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CC65 bit shifting bug? http://forums.nesdev.com/viewtopic.php?f=2&t=16798 
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Author:  Basti [ Wed Dec 06, 2017 2:01 pm ] 
Post subject:  CC65 bit shifting bug? 
Hi, I am wondering if I am facing a known CC65 bug: I am using a simple macro to calculate, in which 32x30 tile the given x/y coordinates a placed. The calculation is as follows: (((y/8)*32)+(x/8)). To calculate this more efficiently, I am transforming this formula, using bit operators like follows:
step 1: (((y/8)*32)(x>>3)) > working step 2: (((y>>3)*32)(x>>3)) > working step 3: (((y>>3)<<5)(x>>3)) > working step 4: ((y<<2)(x>>3)) > not working! I rebuild each version using Java and here all versions produce the same result. Here is the Java code: Code: int x = 110; int y = 50; int result1 = (((y/8)*32)+(x/8)); int result2 = (((y>>3)<<5)(x>>3)); int result3 = ((y<<2)(x>>3)); System.out.println(result1); //output: 205 System.out.println(result2); //output: 205 System.out.println(result3); //output: 205 I guess there is something special with CC65 bit shifting? The problem obviously lies in the part when combining two shifts into one. Regards Sebastian 
Author:  russellsprouts [ Wed Dec 06, 2017 2:08 pm ] 
Post subject:  Re: CC65 bit shifting bug? 
Quote: step 3: (((y>>3)<<5)(x>>3)) > working step 4: ((y<<2)(x>>3)) > not working! This isn't a valid transformation. ((y>>3)<<5) is not equivalent to (y<<2). If it were, then (y>>3)<<3 would be the same as y, but when you do y>>3, you chop off the lower 3 bits, and doing y<<3 afterward doesn't bring them back.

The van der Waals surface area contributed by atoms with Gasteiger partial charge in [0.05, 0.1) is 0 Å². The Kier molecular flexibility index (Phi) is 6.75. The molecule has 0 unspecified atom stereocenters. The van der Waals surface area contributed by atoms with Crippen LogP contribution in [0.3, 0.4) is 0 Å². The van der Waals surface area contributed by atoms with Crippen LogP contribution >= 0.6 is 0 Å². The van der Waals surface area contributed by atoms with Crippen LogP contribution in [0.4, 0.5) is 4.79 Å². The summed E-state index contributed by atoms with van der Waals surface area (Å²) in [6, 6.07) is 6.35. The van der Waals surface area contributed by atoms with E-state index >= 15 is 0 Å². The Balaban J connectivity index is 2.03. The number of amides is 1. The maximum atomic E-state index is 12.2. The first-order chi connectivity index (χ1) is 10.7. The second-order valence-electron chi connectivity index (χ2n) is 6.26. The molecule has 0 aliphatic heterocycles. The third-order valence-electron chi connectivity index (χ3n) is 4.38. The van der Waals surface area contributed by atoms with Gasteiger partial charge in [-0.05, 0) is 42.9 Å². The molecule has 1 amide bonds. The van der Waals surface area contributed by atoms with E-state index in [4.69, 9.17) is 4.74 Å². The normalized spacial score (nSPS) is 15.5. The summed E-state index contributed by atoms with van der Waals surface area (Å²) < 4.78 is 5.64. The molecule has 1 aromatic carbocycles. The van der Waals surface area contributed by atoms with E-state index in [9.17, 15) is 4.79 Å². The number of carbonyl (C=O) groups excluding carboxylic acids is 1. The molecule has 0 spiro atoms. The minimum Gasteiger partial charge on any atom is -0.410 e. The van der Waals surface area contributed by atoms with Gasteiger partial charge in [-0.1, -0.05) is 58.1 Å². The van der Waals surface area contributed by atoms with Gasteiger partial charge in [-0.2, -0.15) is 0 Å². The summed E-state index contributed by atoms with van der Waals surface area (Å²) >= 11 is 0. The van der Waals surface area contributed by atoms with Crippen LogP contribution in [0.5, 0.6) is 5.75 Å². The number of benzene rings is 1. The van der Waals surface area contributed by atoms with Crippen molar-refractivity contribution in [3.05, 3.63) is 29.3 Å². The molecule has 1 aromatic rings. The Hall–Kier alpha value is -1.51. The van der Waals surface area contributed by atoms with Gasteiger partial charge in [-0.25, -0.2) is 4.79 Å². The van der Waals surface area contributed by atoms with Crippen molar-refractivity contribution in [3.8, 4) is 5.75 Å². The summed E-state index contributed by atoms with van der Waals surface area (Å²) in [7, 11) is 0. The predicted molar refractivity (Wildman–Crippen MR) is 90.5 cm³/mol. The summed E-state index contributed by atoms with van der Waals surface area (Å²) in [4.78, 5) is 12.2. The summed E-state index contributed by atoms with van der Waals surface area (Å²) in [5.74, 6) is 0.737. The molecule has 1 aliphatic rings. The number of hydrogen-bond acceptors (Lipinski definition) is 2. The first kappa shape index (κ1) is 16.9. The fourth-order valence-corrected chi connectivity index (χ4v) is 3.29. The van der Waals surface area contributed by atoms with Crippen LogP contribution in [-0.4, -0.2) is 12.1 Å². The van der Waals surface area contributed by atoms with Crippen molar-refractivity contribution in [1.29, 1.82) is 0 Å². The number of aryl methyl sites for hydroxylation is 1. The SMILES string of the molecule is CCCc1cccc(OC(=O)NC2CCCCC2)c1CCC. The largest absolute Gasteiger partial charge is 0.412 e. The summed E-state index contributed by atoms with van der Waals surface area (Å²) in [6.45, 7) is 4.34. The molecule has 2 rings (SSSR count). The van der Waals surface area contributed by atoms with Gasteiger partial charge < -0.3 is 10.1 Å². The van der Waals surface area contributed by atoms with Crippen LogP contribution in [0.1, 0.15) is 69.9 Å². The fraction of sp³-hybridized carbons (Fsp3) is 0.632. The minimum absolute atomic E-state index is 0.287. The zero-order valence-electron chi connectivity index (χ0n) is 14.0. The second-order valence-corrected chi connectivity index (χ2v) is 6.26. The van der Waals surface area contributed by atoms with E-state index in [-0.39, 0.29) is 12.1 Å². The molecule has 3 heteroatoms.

Author:  Basti [ Wed Dec 06, 2017 2:21 pm ] 
Post subject:  Re: CC65 bit shifting bug? 
Thanks for explaining. I guess this operation is working in my Java code, since I use int and not unsigned char, like in my C code. 
Author:  russellsprouts [ Wed Dec 06, 2017 3:07 pm ] 
Post subject:  Re: CC65 bit shifting bug? 
You are right that int and unsigned char will have different behaviors. In Java, >> is an arithmetic right shift, while for an unsigned number you will get a logical right shift (in Java represented by >>>). You are working to optimize this part of the expression: ((y>>3)<<5). This might be compiled something like: Code: lda yValue lsr lsr lsr asl asl asl asl asl Note that doing shifts by amounts more than 1 takes multiple instructions on the 6502, so replacing it with a different operation can be beneficial. If you have a byte y made up of bits ah: abcdefgh y>>3 is: 000abcde and that shifted left 5 is: cde00000 So the value is equivalent to: (y<<2)&0b11100000 This can be compiled to Code: lda yValue
asl asl and #%11100000 
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